More so than any other sport, the NBA is a league that's built around promoting and celebrating their individual superstars.
In football, faces are lost behind the helmets. You only see a baseball player when he's up to bat or records an out. But in basketball, you routinely see the faces and mannerisms of every player on the court.
The league has always used the face recognition tactic as a way to further popularize their star players, starting in the '60s with the Bill Russell/Wilt Chamberlain showdowns into the '80s with Bird & Magic to today's game with LeBron and Kobe.
But even though the league's focus often at times appears to be more on the individual than the team, no matter how great or transcending one player he is, he can't win a title by himself. The list of NBA champions in the last 50 years backs that up.
Bill Russell jumped onto a team with five Hall-of-Famers when he entered the league: Tommy Heinsohn, Bill Sharman, Bob Cousy, and Jim Loscutoff.
Bird had his share of Hall-of-Famers flanking him throughout the '80s: Kevin McHale, Robert Parish, Dennis Johnson, and Bill Walton, to name a few.
Magic only played with the NBA's career leader in points (Kareem Abdul-Jabbar), as well as James Worthy and Byron Scott.
Michael Jordan didn't start winning titles until Scottie Pippen matured.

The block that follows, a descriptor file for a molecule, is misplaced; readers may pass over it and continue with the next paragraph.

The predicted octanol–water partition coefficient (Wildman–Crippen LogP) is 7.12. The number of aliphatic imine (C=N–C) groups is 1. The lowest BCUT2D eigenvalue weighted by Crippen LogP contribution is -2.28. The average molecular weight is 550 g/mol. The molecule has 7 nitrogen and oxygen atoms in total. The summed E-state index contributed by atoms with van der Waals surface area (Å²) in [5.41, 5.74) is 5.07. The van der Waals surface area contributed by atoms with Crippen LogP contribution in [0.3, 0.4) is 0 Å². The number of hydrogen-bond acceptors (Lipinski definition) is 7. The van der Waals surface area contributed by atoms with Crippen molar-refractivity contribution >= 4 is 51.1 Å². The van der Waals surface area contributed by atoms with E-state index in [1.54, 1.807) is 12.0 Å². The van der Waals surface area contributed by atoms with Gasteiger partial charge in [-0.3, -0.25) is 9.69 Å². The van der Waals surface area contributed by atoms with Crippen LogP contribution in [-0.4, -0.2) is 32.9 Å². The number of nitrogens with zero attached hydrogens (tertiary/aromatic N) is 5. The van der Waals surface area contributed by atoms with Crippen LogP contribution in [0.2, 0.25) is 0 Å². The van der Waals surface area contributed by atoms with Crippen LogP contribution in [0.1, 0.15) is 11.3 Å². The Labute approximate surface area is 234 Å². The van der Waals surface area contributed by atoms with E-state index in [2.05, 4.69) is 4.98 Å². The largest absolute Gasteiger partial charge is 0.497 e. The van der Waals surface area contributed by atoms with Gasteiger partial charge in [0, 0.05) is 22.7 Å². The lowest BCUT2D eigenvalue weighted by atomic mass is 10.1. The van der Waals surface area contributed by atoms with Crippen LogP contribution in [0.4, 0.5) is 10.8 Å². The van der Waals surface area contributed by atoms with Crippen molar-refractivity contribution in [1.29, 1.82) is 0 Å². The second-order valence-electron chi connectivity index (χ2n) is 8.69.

Tim Duncan has always been surrounded with guys like Avery Johnson, David Robinson, Tony Parker, and Manu Ginobili.
Kobe and Shaq needed each other to lead the early-2000 Lakers to dominance.
The point is that every elite player needs either another great player along side or a couple of really solid glue guys in order to compete for a championship. And more often that not, you can't just have two superstar guards, two forwards, or two centers—you need an inside-outside combination whose skill sets can complement one another.
There is no shortage of that 1-2 punch in the NBA this year, especially in the Western Conference where there is arguably the greatest amount of depth at the guard position since the '80s and bigs inside with a unique variety of low-post moves and mid-range game.
So what inside-outside combos will be the most effective heading into the 2010-11 season? Glad you asked. Let's do a rundown of the top 10 and see which ones will give opposing coaches nightmares when trying to game-plan a way to slow them down (and don't miss Mike B.'s list of 10 best duos in the East).